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Morales, Correa target TV foes
Question of the Day
SANTA CRUZ, Bolivia — The leaders of Bolivia and Ecuador are moving with Cuban encouragement and in concert with their mentor, Venezuelan President Hugo Chavez, to restrict press freedom in their countries.
Bolivian President Evo Morales and Ecuadorean President Rafael Correa both announced steps to crack down on independent broadcasters within days of Mr. Chavez’s closure on Sunday of Venezuela’s main independent television station, RCTV.
Speaking before an international gathering of leftist intellectuals in Cochabamba last week, Mr. Morales proposed creating a tribunal to oversee the operations of privately owned press and broadcast outlets. Mr. Correa announced over the weekend that he would order a review of the broadcasting licenses of opposition news channels in his country.
Both leaders have drawn support and inspiration from Mr. Chavez’s increasingly authoritarian government since coming to power in the past 18 months, and both are drafting new constitutions that would greatly increase their own powers.
Mr. Correa has ousted 51 opposition deputies from his nation’s Congress and Mr. Morales this week ordered the arrests of four high court judges after they issued rulings that challenged his government.
“The main adversaries of my presidency, of my government, are certain communications media,” Mr. Morales said at the Fifth World Conference of Artists and Intellectuals in Defense of Humanity, a Venezuelan-backed group supporting “the process of change in Latin America.”
Appearing alongside Cuba’s minister of culture, Abel Prieto, Mr. Morales suggested “drawing on the experience of our friends in Venezuela and Cuba” to establish closer controls over the press.
Mr. Prieto suggested that some owners of the independent press should receive long prison sentences. “I wish that we could imprison the owner of a media outlet. With much pleasure we would give him a life sentence for lying, for confusing the people,” Mr. Prieto said.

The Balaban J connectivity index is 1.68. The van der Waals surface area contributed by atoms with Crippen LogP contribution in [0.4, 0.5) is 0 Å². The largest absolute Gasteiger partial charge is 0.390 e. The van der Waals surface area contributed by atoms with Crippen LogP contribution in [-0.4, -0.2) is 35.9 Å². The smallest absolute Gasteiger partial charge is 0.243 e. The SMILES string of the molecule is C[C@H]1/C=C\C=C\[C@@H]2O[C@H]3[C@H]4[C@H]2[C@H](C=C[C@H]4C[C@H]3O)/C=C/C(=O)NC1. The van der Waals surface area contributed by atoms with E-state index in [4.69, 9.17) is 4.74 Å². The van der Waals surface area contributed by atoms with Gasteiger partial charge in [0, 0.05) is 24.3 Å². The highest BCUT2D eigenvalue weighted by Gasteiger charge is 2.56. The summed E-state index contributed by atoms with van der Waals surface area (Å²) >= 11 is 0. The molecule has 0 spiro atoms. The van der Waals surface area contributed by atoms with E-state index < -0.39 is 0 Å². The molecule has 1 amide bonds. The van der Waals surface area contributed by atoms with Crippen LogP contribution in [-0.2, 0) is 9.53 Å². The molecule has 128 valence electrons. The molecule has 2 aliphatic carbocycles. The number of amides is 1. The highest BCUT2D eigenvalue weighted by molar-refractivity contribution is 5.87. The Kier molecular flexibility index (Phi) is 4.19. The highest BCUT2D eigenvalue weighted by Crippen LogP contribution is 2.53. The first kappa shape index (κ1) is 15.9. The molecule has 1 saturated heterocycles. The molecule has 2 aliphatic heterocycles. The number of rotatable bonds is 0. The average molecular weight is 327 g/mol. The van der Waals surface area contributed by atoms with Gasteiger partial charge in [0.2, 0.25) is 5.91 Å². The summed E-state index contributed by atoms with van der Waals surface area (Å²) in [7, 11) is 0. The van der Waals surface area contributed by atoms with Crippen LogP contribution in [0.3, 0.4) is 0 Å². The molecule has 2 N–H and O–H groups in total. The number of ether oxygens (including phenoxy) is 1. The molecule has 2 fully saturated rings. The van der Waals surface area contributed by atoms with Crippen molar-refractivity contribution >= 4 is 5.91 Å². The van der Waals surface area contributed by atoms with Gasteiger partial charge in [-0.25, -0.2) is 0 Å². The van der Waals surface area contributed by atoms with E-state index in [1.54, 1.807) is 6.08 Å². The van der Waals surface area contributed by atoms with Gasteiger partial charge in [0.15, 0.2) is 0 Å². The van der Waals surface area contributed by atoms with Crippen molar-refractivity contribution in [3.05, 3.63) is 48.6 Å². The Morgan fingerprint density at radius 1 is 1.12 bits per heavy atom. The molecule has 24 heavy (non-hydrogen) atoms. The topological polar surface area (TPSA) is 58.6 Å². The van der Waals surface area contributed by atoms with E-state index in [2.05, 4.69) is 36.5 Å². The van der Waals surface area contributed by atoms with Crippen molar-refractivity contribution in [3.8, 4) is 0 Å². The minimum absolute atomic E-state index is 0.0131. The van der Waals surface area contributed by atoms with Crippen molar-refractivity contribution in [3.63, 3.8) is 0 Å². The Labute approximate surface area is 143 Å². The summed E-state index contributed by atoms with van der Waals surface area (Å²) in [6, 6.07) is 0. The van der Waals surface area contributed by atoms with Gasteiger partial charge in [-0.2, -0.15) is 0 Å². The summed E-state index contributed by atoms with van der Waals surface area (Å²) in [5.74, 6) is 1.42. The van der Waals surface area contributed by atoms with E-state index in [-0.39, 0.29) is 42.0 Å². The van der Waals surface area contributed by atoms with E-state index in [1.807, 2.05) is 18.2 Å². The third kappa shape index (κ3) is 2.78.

The Cuban official said it was “imperative” to establish a tribunal that would “permit the evaluation and work of the media. Not only local and national but of all the great disinformation machinery in decisive media outlets with enormous world influence.”
Mr. Chavez announced Monday that he would investigate CNN as well as Venezuela’s last remaining opposition news channel, Globovision. He has remained defiant in the face of international condemnation and daily street protests in Caracas, telling his opponents to “take a tranquilizer.”
In Ecuador, meanwhile, Mr. Correa issued a statement saying that “radio and TV frequencies have been granted in ways that are frequently dark and it’s time to analyze the matter.”
He accused owners of major news outlets of using political influence to get their broadcasting licenses and using the press “to defend private interests that are often corrupt.” He also announced legal action against Ecuador’s opposition newspaper La Hora.
Mr. Correa has repeatedly attacked the ownership of news channels by current and former opposition legislators. A reporter for one such radio network was expelled last week from a press conference given by Economics Minister Ricardo Patino.
Indications that Mr. Morales is preparing to follow the example of his close Venezuelan ally have alarmed Bolivian opposition leaders and news editors, who are frightened by his moves against the judiciary.
“Morales identifies his enemies,” read a banner headline in the Santa Cruz newspaper El Mundo, which pictured a newsroom in the cross hairs of a telescopic rifle.
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